The "Deprovincialization" of Mel Esrig and Laurie Kennedy

It was 1959 when Ralph Peck, D.J.L. (Laurie) Kennedy, and I travelled by train from Champaign, IL to Tulsa, OK for a meeting with Creole Oil Company on the subsidence problems resulting from oil extraction in Lake Maricaibo, Venezuela. Laurie, a structural engineer and later a professor at the University of Toronto, was doing his Ph.D. research on the collapse of oil well casings as the ground subsided. My research was on the consolidation of heavily-over consolidated shales when subjected to increases in effective stress associated with oil extraction.

A several-hour layover in St. Louis between trains was followed by dinner on the train as we rode on to Tulsa. The time in St. Louis was spent on a Ralph Peck-guided tour of the Eades Bridge and several other bridges, complete with a history of their construction and the place of the bridges and of St. Louis in the Civil War and the "opening" of the West.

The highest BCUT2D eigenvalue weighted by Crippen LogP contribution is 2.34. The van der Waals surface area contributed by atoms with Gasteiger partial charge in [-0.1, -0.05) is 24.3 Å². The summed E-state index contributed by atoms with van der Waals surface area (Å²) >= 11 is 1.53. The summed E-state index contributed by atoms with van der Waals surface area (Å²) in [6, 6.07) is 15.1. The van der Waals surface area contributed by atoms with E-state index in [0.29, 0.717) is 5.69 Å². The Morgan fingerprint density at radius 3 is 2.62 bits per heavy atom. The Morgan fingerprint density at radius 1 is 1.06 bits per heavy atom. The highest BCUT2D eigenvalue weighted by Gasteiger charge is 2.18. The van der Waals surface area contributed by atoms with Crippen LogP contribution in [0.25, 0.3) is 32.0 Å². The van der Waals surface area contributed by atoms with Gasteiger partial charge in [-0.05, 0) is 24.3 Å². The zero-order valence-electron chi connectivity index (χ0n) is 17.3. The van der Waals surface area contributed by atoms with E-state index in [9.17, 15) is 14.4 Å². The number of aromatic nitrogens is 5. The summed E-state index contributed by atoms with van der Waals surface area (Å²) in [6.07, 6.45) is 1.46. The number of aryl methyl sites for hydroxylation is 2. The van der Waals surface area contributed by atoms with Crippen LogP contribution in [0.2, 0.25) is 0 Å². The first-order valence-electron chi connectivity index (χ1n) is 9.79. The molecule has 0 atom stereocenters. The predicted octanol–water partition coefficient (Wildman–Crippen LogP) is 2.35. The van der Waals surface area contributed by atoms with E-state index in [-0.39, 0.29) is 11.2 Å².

As we sat down to dinner, Laurie admitted that he had never had a Manhattan cocktail and I, much to my embarrassment, admitted that I had never eaten pumpkin pie. That set Dr. Peck on a mission of deprovincialization. We all had cocktails. Laurie had his Manhattan, and I was treated to pumpkin pie for dessert.

Ralph Peck was never one to miss an opportunity to teach his students.

Melvin I. Esrig, Ph.D., P.E.

This letter is an excerpt from the Geo-Strata Feature on Professor Peck, Geo-Strata September/October 2008.